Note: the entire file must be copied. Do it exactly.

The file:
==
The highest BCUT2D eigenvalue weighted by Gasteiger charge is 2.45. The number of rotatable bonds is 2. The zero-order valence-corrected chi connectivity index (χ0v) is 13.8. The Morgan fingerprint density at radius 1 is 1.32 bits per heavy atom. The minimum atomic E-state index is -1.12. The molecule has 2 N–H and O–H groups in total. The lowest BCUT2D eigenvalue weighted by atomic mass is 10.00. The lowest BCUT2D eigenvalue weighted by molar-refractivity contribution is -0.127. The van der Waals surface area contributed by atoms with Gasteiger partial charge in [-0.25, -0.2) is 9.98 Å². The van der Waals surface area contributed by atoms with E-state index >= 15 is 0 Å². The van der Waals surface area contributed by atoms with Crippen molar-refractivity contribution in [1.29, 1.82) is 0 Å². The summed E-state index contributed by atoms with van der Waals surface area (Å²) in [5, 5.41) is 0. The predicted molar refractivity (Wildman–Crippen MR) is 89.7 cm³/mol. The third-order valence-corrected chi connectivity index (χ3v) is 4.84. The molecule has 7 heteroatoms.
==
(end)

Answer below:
The highest BCUT2D eigenvalue weighted by Gasteiger charge is 2.45. The number of rotatable bonds is 2. The zero-order valence-corrected chi connectivity index (χ0v) is 13.8. The Morgan fingerprint density at radius 1 is 1.32 bits per heavy atom. The minimum atomic E-state index is -1.12. The molecule has 2 N–H and O–H groups in total. The lowest BCUT2D eigenvalue weighted by atomic mass is 10.00. The lowest BCUT2D eigenvalue weighted by molar-refractivity contribution is -0.127. The van der Waals surface area contributed by atoms with Gasteiger partial charge in [-0.25, -0.2) is 9.98 Å². The van der Waals surface area contributed by atoms with E-state index >= 15 is 0 Å². The van der Waals surface area contributed by atoms with Crippen molar-refractivity contribution in [1.29, 1.82) is 0 Å². The summed E-state index contributed by atoms with van der Waals surface area (Å²) in [5, 5.41) is 0. The predicted molar refractivity (Wildman–Crippen MR) is 89.7 cm³/mol. The third-order valence-corrected chi connectivity index (χ3v) is 4.84. The molecule has 7 heteroatoms.